The Breach Review: A Strong Finish Opens The Gates To Hell [Fantasia]

Rodrigo Gudiño welcomes viewers into "The Breach," a mix between Lovecraft and Cronenbergian squishiness (think "The Fly") produced and co-scored by Guns' N Roses shred master, the horror-lovin' Slash. Ian Weir's screenplay adapts Nick Cutter's novel of the same name, and Gudiño — Rue Morgue's founder turned filmmaker — returns to feature-length thrills after 2012's festival darling "The Last Will and Testament of Rosalind Leigh." It's a hodgepodge assortment of influences and collaborators that comes together as science fiction with body horror accents, hinged on a third act loaded with gnarly practical effects. Slow-burn sensibilities are in full force as mysteries down winding rivers set the stage, but fear not — "The Breach" delivers upon its film's chaotic climax.

Chief of Police John Hawkins (Allan Hawco) has one foot out the door of Lone Crow, a small town that can't compete with his big city future. Before John leaves, he's dragged into one more case when a pulverized body washes upon campground shores. John teams with local coroner Jacob Redgrave (Wesley French) and Lone Crow's charter-boat captain Meg Fullbright (Emily Alatalo) — John's ex — to follow clues that lead to a mysterious backwoods house. Inside they find dilapidation and high-tech machinery belonging to suspected victim Dr. Cole Parsons (Adam Kenneth Wilson), which is only the beginning of inexplicable occurrences that plague Lone Crow.

A dead physicist? His missing daughter? Strange machinery? John Hawkins has his work cut out before ditching Lone Crow.

Gudiño already proved with "The Last Will and Testament of Rosalind Leigh" that he can sustain quieter horror storytelling before fireworks explode. "The Breach" is no different, as John, Jacob, and Meg encounter obscure hurdles while investigating Cole's home slash laboratory. There are soapy elements such as an "exes and repressed feelings" love triangle between Jacob (boyfriend #1), John (boyfriend #2), and Meg, but it's never more than dashed into scenes for some added tension. Otherwise, Gudiño holds tight to his mad scientist's paradox in Cole's attic and treats the mundane as just that to emphasize the narrative's impending doom.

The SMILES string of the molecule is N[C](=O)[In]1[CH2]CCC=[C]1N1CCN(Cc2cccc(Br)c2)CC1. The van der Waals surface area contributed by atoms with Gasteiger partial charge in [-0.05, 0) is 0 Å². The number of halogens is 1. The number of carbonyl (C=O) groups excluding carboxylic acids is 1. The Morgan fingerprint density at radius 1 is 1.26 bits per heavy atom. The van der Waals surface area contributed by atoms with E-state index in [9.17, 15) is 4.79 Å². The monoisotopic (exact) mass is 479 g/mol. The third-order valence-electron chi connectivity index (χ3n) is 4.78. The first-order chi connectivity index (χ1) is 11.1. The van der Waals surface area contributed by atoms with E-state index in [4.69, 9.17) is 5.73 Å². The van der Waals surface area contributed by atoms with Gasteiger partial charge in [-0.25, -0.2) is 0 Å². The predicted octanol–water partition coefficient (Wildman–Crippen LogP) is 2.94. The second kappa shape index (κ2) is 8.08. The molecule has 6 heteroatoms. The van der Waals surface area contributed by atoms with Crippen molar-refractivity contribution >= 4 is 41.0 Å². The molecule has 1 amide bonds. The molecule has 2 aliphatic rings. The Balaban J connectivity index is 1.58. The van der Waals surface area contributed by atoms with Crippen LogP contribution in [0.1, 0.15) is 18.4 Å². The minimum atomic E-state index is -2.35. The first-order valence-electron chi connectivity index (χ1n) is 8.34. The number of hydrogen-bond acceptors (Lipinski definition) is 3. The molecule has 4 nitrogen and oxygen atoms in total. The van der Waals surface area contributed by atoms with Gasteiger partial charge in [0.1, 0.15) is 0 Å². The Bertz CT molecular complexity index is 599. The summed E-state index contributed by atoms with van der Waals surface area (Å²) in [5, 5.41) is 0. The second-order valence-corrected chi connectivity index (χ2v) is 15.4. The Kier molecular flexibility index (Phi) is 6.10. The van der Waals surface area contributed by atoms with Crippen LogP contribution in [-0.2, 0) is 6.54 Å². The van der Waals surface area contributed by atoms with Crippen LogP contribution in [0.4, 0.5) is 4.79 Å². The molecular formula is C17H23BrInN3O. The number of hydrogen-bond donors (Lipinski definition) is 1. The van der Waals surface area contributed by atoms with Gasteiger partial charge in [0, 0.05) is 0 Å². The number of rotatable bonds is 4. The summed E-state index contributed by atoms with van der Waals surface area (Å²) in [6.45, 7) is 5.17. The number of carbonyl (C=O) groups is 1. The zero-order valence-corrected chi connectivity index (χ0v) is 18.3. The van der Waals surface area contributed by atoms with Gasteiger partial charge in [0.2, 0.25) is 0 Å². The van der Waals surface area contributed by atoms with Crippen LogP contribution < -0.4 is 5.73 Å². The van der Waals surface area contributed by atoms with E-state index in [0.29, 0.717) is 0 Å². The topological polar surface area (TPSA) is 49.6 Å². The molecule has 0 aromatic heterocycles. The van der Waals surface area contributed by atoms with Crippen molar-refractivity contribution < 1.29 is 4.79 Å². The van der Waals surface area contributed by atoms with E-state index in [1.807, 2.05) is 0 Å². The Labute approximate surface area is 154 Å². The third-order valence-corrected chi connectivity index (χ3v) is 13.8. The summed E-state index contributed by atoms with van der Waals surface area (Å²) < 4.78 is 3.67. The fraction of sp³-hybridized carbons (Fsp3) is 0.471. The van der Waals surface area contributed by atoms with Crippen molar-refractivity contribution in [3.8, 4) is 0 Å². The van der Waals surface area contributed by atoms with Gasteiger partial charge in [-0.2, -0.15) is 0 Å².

Separate from the undead pack

The inclusion of Cole's wife, Linda Parsons (Natalie Brown), and the subplot of Cole's vanished daughter unlock hidden texts within "The Breach," morphing from a spooky float down the Porcupine River to something out of this world. Patience through John and Jacob's chest-beating or John and Meg's romantic-ish banter is rewarded once Gudiño's monsters emerge, crawling and snarling forward as these nightmares of inside-out flesh and desecrated human remains. Daniel Baker's prosthetics and creature effects shine on a budget despite little relief in the daylight, as mutations and sloppy-slick, grotesque figures bring the hardcore muck (read: bloody, scummy, vile). "The Breach" nails its varied FX when called upon — digital effects even hold their own — and should appease the creature freakazoids out there as long as they can withstand the more procedural beginnings.

Without the film's onslaught of effects during finale attacks, "The Breach" would be lost to its rigid character types and indie restrictions. It's unchallenging outside of Rush's guitarist Alex Lifeson cameoing as crackpot information revealer Alex, who stokes dialogue about particle colliders and scientists playing God with molecular manipulation. The harder sci-fi elements of "The Breach" are always better served in their gnarly horror presentations, which reinvigorate excitement. Performances all cleanly and efficiently deliver what's called upon, even when characters act like countless indie horror protagonists who are only there to push a plot forward — never engaging on levels of genuine curiosity with their surroundings. Storytelling feels like wheels in motion using the same "Horror 101" assembly line, until extra fingers appear on hands or shambling goopy threats descend upon Cole's rundown hideout.

"The Breach" earns lasting appreciation at its most pivotal moments, which is why it gets an enthusiastic-enough recommendation. Rodrigo Gudiño is now two-for-two in my stat sheet, shifting from ghostly fearfulness hinged on grief in "The Last Will and Testament of Rosalind Leigh" to an all-out monsterpalooza. Midnighter audiences might not be thrilled about the pacing, but those creature designs and back-half gore beats should amass proper atonement. On an indie budget, with do-it-yourself gumption, "The Breach" separates itself from the undead pack through sheer SFX willpower — it's a messy affair, but usually in the right ways.

/Film Rating: 7 out of 10